Why was football dropped at Hendrix in 1960?
Financial reasons. The administration did not feel it could continue to give athletic aid and stipends to keep up with the competition in the old Arkansas Intercollegiate Conference. As a small private college, officials wanted to primarily use funds and scholarships for academics.
Why is it being revived?
It’s part of a recent trend among private, liberal arts universities of either adding or reviving football. In research before putting football back on the table in 2008 pending fundrasing for start-up, the Hendrix Board of Trustees discovered that 95 percent of potential students listed having football as a positive influence in a potential college decision.
Alumni surveyed also said having football would also increase their level of giving to the college. In the areas Hendrix recruits, particularly Texas, offering varsity football is a high priority in a college decision.
Greater enrollment means more operating funds for the overall budget for academics. The Hendrix trustees stipulated football could only be added when enough private funds would raised so the sport would not take away from the academic budget. Also, private schools are adding football to attract more male students because the general female-to-male ratio is great.
Besides the obvious equipment changes, what will be the major difference this time from last time?
Scholarships. Hendrix, was an NAIA member (as were most private institutions) when football was dropped. It is now an NCAA Division III institution, which does not allow scholarships or financial aid for athletics. That doesn’t mean the players do not have any kind of aid; it just can’t be to participate in athletics. And the same financial aid has to be available to every prospective student. Athletics is an elective. All of the Hendrix players will be on some kind of aid in the form of academic scholarships, leadership grants, etc.
And because, Hendrix is the only Division III football tram in the state right now, the Warriors will not play an in-state team for the first time in its history.
So there are no binding contracts to commit either the player or Hendrix to playing football?
Correct. The player can give up football at any time without penalty. There will be players who will play a year, two years, three years, four years, depending on their academic track. The roster can change by the week, month and year. Players on commit to joining the team. A player’s commitment to football is not binding.
So, it’s basically high-level intramurals?
No. Almost every Division III player was a top performer (all-conference, all-district, all-state) on his high school team. The top teams in DIII have several players who had scholarship offers from colleges and universities at level that offers athletic aid (NAIA, Division II or Division I FCS). With no pro football ambitions, they choose to commit themselves primarily to an academic track in college in order to prepare for a career in law, medicine, business, etc., while having one final fling at organized football against opponents who are on an equal academic track with the same mindset.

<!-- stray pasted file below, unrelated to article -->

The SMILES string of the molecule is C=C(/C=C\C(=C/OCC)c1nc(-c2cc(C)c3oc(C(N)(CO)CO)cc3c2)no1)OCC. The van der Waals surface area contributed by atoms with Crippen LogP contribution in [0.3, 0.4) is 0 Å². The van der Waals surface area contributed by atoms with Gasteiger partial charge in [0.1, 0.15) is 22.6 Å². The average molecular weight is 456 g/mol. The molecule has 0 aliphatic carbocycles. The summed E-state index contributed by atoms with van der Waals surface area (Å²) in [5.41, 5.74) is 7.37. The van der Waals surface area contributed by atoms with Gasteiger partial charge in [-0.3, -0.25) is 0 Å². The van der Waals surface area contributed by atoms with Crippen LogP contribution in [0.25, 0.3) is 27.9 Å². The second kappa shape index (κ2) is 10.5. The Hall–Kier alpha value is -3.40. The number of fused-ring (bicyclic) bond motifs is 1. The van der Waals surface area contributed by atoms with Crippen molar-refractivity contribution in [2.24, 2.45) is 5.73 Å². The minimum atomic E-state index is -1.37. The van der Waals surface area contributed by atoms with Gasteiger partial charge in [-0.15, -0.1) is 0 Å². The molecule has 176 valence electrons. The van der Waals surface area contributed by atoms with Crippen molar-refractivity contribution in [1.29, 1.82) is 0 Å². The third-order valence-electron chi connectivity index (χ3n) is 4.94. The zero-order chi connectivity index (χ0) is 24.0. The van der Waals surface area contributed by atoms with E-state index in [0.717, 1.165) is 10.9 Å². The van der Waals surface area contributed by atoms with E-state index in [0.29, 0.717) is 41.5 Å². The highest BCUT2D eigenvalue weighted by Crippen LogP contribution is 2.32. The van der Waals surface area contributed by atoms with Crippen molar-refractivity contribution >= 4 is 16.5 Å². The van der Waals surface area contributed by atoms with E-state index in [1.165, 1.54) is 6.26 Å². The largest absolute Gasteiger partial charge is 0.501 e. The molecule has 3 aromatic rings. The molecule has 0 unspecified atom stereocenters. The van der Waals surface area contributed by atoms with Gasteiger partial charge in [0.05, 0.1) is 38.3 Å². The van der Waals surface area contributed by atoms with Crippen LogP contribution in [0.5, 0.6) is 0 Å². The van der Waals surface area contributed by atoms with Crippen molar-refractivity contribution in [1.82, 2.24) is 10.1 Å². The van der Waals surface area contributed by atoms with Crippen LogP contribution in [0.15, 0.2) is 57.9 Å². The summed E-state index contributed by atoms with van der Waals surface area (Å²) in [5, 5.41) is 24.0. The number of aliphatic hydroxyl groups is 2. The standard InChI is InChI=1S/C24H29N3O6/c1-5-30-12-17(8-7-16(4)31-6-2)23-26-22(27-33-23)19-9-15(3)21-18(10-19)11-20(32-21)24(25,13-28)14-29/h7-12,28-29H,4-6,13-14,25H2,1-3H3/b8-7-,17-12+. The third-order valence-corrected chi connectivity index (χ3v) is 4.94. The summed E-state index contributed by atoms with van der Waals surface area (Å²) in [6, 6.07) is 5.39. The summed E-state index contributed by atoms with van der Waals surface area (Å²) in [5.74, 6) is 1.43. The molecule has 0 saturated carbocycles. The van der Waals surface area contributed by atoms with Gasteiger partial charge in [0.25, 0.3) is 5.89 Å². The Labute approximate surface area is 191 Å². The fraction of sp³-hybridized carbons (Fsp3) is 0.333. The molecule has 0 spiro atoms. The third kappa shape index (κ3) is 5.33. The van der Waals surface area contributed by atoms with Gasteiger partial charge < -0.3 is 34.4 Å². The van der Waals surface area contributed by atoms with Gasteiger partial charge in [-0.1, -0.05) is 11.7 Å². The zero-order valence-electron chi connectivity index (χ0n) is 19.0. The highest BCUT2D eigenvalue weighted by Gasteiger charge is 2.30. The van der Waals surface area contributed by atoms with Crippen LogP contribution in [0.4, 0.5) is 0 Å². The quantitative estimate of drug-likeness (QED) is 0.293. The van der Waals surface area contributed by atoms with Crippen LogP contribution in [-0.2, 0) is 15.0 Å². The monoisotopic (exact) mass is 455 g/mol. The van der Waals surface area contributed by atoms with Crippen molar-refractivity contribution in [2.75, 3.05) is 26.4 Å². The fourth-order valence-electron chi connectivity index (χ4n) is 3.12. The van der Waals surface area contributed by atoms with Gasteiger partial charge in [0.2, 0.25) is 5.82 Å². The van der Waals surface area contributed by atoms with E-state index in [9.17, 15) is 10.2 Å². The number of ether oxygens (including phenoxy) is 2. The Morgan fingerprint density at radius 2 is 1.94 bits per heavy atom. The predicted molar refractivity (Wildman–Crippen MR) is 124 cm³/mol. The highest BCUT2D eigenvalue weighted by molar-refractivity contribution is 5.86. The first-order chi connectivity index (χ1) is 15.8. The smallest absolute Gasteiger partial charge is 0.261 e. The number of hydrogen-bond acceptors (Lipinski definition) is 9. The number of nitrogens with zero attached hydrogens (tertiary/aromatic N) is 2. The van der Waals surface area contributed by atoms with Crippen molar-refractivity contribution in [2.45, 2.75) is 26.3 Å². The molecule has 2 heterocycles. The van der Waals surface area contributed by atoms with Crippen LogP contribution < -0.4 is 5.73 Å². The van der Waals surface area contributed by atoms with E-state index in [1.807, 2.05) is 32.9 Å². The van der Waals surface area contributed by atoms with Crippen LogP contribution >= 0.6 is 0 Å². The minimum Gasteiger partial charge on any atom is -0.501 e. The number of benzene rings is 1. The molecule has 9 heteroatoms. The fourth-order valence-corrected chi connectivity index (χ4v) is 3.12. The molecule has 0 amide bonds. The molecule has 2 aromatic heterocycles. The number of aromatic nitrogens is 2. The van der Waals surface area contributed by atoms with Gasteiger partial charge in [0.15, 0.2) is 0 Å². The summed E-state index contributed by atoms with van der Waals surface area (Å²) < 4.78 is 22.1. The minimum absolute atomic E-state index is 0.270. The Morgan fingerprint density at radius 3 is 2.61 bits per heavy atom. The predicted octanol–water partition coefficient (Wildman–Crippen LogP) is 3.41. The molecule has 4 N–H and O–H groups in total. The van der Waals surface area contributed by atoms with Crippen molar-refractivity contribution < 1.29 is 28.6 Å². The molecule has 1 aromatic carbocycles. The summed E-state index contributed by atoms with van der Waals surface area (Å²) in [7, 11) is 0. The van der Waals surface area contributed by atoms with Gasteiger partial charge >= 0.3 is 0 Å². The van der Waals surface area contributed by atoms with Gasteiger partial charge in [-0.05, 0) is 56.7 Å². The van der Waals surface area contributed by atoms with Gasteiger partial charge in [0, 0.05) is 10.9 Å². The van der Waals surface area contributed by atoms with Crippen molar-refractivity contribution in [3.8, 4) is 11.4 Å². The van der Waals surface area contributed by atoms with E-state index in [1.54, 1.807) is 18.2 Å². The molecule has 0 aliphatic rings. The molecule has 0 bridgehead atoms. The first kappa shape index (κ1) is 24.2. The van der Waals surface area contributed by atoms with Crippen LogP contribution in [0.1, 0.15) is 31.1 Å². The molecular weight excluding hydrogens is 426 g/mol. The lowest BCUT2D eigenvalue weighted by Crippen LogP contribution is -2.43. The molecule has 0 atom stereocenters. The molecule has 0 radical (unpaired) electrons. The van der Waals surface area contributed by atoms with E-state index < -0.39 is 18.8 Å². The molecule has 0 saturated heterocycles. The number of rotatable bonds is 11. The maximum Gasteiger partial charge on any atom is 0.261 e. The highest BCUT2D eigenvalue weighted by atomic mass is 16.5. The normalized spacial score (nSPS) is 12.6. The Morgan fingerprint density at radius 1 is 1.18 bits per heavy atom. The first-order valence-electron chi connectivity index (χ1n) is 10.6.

Who is the coach?
Justin “Buck” Buchanan, a native of Denison, Texas, and a former player at Austin College, is the head coach. He built a Division III football program from scratch at Louisiana College in Pineville, La. He will has a fulltime staff of five with nine total coaches.
Who will the Warriors play?
Hendrix is a member of the Southern Athletic Association, which consists of like-minded private, liberal arts institutions in six states: Centre (Kentucky) Rhodes and Sewanee (Tennessee), Birmingham-Southern, Oglethorpe and Berry (Georgia) and Millsaps (Mississippi). The University of Chicago and Washington University in St. Louis are soon being added as affiliate members for football. The Warriors will have six home games this season. They will eventually play an eight-game conference schedule with two non-conference games.
Are there playoffs leading toward a national championship?
Just like every other NCAA division other than Division I FBS, Division III has a bracketed playoff system toward a national championship.
How many players will Hendrix have from Arkansas?
Buchanan says about 20 of his initial 55-player roster will be from Arkansas.
Where will they play?
At the newly constructed Young-Wise Stadium on campus adjacent to the Wellness & Athletic Center. The stadium, fieldhouse and coaches offices are being built alongside the track and an artificial surface field that is also used for lacrosse.
How much are tickets?
The best deal in town. All Hendrix athletic events have free admission. It’s in keeping with the Division III philosophy that athletics should be a competitive, fun part of the holistic educational experience and therefore, should not generate revenue.
Will the Warriors play a team from Arkansas?
Only possibly Lyon College, which is resurrecting football on the NAIA level for 2015. The Warriors may scrimmage a Division II scholarship school on occasion, but they are pretty much locked into two non-scholarship games and will generally only play teams on their level.